Every few years, we have a new latest and greatest. A few years ago it was ruby on rails, then it seemed python was starting to come into it's own, and now it's node.js. At one point in time, in the mid 90's, it was actually Java. If you can imagine, Applets were actually a big deal.
Programmers flock to these in droves because, being new(ish), it attracts proselytizers who overhyper and oversell it, authors to write about it, articles about it, speakers to present it, a race to be seen as an expert in it, etc. New means 'new opportunities' so there's a rush to fill this hole that's already been filled in other languages/frameworks. Lots of activity.
All this attention, and it being new makes it a toy to play with and something to trick the boss into agreeing to use, so you have an excuse to use it. Some small number of folks will end up dealing with it for a bit, but then they drop it when something newer - and thus more interesting and exciting - comes out. Check out the TIOBE index for what's happened to Ruby lately.
But here's the real reason this isn't a battle. Java was not a language, it was a product. Every part of it was made to sell - not to developers, specifically - but to businesses. Here is an end-to-end solution, with certification, a training program, literature, professional advocates that will travel to conferences, your company, programming competitions, and local java users groups - in fact, they'll sponsor them. They'll pay for flashy commercials, and take out ads in trade magazines, and get companies to include the java logo on their software. They'll provide support contracts and expert help, and they'll push Java as a brand.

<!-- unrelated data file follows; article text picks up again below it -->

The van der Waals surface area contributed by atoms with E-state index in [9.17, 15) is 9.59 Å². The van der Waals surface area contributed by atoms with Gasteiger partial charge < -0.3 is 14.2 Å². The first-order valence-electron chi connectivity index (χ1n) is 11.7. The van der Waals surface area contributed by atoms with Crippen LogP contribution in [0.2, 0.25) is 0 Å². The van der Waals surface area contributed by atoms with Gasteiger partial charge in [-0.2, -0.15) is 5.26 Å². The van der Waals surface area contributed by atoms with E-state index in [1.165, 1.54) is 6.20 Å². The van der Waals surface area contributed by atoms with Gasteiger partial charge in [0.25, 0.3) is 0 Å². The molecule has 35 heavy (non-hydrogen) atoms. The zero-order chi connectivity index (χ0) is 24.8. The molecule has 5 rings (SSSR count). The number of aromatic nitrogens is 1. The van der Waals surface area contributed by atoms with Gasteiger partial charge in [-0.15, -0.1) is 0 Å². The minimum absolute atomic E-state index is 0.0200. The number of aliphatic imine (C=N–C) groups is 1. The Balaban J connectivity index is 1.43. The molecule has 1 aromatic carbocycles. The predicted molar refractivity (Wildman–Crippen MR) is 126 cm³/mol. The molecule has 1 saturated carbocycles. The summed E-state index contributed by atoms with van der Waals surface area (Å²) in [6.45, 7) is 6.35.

It's not a toy. It doesn't stick because it's cool and new and neat, it sticks because now there's money behind it and it's cheaper not to change much. That's why we still have Cobol around, isn't it?
So, Java's already been sold to the big dogs, the guys with money who make decisions. It's embedded into the corporate hierarchy, and outside of a few side projects and startups, it's not competing with Node.js at all. Node.js will make it's splash, and in 2 years, we'll all be jazzed about something else, while the cobal, c, c#, java, and other legacy frameworks just keep chugging along with the majority shares.